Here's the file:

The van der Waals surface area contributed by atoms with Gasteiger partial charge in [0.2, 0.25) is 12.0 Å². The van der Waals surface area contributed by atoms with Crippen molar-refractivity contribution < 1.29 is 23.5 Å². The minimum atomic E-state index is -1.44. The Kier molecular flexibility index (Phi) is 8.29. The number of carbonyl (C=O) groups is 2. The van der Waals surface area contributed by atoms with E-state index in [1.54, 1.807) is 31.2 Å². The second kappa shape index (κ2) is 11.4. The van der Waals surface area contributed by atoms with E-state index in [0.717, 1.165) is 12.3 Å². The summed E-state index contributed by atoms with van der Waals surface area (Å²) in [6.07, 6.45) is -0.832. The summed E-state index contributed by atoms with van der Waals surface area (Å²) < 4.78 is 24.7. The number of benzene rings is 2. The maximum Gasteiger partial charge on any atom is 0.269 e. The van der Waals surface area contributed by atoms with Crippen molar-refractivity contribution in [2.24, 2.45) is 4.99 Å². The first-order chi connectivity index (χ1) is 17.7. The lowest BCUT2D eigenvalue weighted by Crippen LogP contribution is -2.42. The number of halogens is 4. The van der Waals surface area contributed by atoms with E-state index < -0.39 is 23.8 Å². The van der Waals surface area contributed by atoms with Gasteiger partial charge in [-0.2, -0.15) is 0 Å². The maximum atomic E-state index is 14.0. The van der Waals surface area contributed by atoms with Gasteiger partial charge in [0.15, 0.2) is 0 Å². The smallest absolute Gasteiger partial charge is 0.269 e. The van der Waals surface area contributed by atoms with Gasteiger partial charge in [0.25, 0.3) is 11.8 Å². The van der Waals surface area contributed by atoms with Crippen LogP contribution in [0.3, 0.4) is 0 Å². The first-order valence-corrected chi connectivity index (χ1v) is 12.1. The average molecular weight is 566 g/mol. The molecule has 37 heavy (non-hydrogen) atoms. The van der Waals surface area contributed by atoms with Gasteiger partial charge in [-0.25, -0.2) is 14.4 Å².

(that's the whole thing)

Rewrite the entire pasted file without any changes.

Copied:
The van der Waals surface area contributed by atoms with Gasteiger partial charge in [0.2, 0.25) is 12.0 Å². The van der Waals surface area contributed by atoms with Crippen molar-refractivity contribution < 1.29 is 23.5 Å². The minimum atomic E-state index is -1.44. The Kier molecular flexibility index (Phi) is 8.29. The number of carbonyl (C=O) groups is 2. The van der Waals surface area contributed by atoms with E-state index in [1.54, 1.807) is 31.2 Å². The second kappa shape index (κ2) is 11.4. The van der Waals surface area contributed by atoms with E-state index in [0.717, 1.165) is 12.3 Å². The summed E-state index contributed by atoms with van der Waals surface area (Å²) in [6.07, 6.45) is -0.832. The summed E-state index contributed by atoms with van der Waals surface area (Å²) < 4.78 is 24.7. The number of benzene rings is 2. The maximum Gasteiger partial charge on any atom is 0.269 e. The van der Waals surface area contributed by atoms with Crippen molar-refractivity contribution in [2.24, 2.45) is 4.99 Å². The first-order chi connectivity index (χ1) is 17.7. The lowest BCUT2D eigenvalue weighted by Crippen LogP contribution is -2.42. The number of halogens is 4. The van der Waals surface area contributed by atoms with E-state index < -0.39 is 23.8 Å². The van der Waals surface area contributed by atoms with Gasteiger partial charge in [-0.2, -0.15) is 0 Å². The maximum atomic E-state index is 14.0. The van der Waals surface area contributed by atoms with Gasteiger partial charge in [0.15, 0.2) is 0 Å². The smallest absolute Gasteiger partial charge is 0.269 e. The van der Waals surface area contributed by atoms with Gasteiger partial charge in [0.25, 0.3) is 11.8 Å². The van der Waals surface area contributed by atoms with Crippen LogP contribution in [0.3, 0.4) is 0 Å². The first-order valence-corrected chi connectivity index (χ1v) is 12.1. The average molecular weight is 566 g/mol. The molecule has 37 heavy (non-hydrogen) atoms. The van der Waals surface area contributed by atoms with Gasteiger partial charge in [-0.25, -0.2) is 14.4 Å².